Linux supports several different file systems. Some are specialized network
file systems or file systems developed for other operating systems, but a
surprising number may be used as Linux native file systems—you can place your
Linux root (
/) and system directories on such file
systems. Currently, file systems in this category include ext2, ext3, ReiserFS,
XFS, and Journaled File System (JFS). However, file system design and development
are ongoing, and new file systems are on the horizon.
Perhaps the most important file system currently under development for Linux is ext4—the fourth incarnation of the original extended file system (ext or extfs) developed exclusively for Linux. Given its heritage, it seems likely that ext4 will become an important standard file system (perhaps the standard file system) for Linux in the not-too-distant future.
The fourth extended file system (ext4 or ext4fs) exists because developers were pushing to incorporate new and advanced features into ext3. This drive presented several problems:
- Some of the new features would break backwards compatibility.
- The ext3 code would become more complex and difficult to maintain.
- The changes might cause the highly reliable ext3 to become unreliable.
For these reasons, the developers decided to fork ext4 development off of ext3 in June of 2006. Since that time, ext4 development has proceeded, largely unnoticed by mere mortal Linux users and administrators. With the release of the 2.6.19 kernel in November of 2006, ext4 made its first appearance in a mainstream kernel, although it was (and still is) marked as experimental, so most people have ignored it.
Because ext4 is still under development, as of the 126.96.36.199 kernel, its feature list is in flux. Current and anticipated features include the advancements over ext3 listed in Table 1.
Table 1. Current and upcoming features of ext4 that provide advantages over ext3
|Larger file systems||Ext3 tops out at 32 tebibyte (TiB) file systems and 2 TiB files, but practical limits may be lower than this depending on your architecture and system settings—perhaps as low as 2 TiB file systems and 16 gibibyte (GiB) files. Ext4, by contrast, permits file systems of up to 1024 pebibyte (PiB), or 1 exbibyte (EiB), and files of up to 16 TiB. This may not be important (yet!) for the average desktop computer or server, but it is important to users with large disk arrays.|
|Extents||An extent is a way to improve the efficiency of on-disk file descriptors, reducing deletion times for large files, among other things.|
|Persistent preallocation||If an application needs to allocate disk space before actually using it, most file systems do so by writing 0s to the not-yet-used disk space. Ext4 permits preallocation without doing this, which can improve the performance of some database and multimedia tools.|
|Delayed allocation||Ext4 can delay allocating disk space until the last moment, which can improve performance.|
|More subdirectories||If you've ever felt constrained by the fact that a directory can only hold 32,000 subdirectories in ext3, you'll be relieved to know that this limit has been eliminated in ext4.|
|Journal checksums||Ext4 adds a checksum to the journal data, which improves reliability and performance.|
|Online defragmentation||Although ext3 isn't prone to excessive fragmentation, files stored on it are likely to become at least a little fragmented. Ext4 adds support for online defragmentation, which should improve overall performance.|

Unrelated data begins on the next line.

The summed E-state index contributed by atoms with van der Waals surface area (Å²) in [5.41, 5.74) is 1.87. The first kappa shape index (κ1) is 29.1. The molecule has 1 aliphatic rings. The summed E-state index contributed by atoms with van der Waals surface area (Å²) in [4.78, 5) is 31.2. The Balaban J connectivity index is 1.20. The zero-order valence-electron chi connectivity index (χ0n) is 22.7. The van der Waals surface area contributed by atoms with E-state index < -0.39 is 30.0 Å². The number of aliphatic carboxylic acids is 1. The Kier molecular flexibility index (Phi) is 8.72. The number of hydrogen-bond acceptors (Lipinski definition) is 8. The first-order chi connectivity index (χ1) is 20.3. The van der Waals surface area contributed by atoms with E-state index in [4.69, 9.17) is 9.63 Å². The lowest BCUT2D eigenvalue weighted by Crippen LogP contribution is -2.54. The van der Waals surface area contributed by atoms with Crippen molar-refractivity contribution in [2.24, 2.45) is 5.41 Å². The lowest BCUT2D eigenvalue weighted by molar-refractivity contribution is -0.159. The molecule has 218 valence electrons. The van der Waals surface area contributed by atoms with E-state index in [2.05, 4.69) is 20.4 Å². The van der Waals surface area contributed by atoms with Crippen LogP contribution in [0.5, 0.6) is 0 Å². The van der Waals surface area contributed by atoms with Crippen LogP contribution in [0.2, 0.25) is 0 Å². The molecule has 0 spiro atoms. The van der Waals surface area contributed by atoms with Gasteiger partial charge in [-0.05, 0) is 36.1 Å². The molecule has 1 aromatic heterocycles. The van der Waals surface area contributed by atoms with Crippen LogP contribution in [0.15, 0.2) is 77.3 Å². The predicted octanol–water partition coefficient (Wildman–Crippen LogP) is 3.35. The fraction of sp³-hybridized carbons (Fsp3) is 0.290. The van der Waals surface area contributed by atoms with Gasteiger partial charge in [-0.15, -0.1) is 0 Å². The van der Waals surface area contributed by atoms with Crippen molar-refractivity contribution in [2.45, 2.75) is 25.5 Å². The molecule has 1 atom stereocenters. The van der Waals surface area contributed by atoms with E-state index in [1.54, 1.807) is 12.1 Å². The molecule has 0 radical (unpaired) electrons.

|Undelete||Although it hasn't been implemented yet, ext4 may support undelete, which, of course, is handy whenever somebody accidentally deletes a file.|
|Faster file system checks||Ext4 adds data structures that permit |
|Nanosecond timestamps||Most file systems, including ext3, include timestamp data that is accurate to a second. Ext4 extends the accuracy of this data to a nanosecond. Some sources also indicate that the ext4 timestamps support dates through April 25, 2514, versus January 18, 2038, for ext3.|
As ext4 is currently a work in progress, this feature list is subject to change. Some of these features, if used, create backwards incompatibility with ext3—that is, you may not be able to mount an ext4 file system using the ext3 file system type code. Ext4 does maintain forwards compatibility, though—you should be able to mount an ext3 file system as if it were an ext4 file system.
The single most dramatic improvement in ext4 is in file and file system size. Thus, the users who are most likely to need ext4 are those who have more than a few terabytes of disk space. The list of features in Table 1, though, may present some other tempting improvements. For instance, you might want to try ext4 if you have directories with huge numbers of subdirectories or if you need timestamps accurate to less than a second.
Because ext4 is currently experimental, to use it you'll almost certainly have to recompile your kernel. If you're uncomfortable with this task, chances are you'll have trouble with ext4. In fact, the experimental nature of ext4 means that you really should use it only if you're interested in contributing to its development or if you're desperate for some of its features. If you need reliable large-disk support prior to a stable release of ext4, you might want to consider using XFS or JFS instead.
Of course, ext4 won't always be experimental. In time, ext4 will be declared a stable file system. When this happens, ext4 will be as good a choice as ext3 for just about everybody, with a couple of caveats. First, it's conceivable that bugs unique to ext4 will exist, so you should be wary when ext4 is first declared stable. Second, using ext4 may make it impossible for older tools to access your disk. This will have implications for emergency recovery tools, so you may want to wait for your preferred tools to support ext4 before you upgrade. On the plus side, it should be possible to migrate from ext3 to ext4 non-destructively, which will enable an easy transition if you have existing data you want to preserve.
If you've read this far, you're presumably willing to experiment with ext4. To do
so, you need to recompile your kernel to add the necessary support. I recommend
you start with the newest available kernel (which is 188.8.131.52 as I write). After
unpacking the kernel source and either manually setting all the options or copying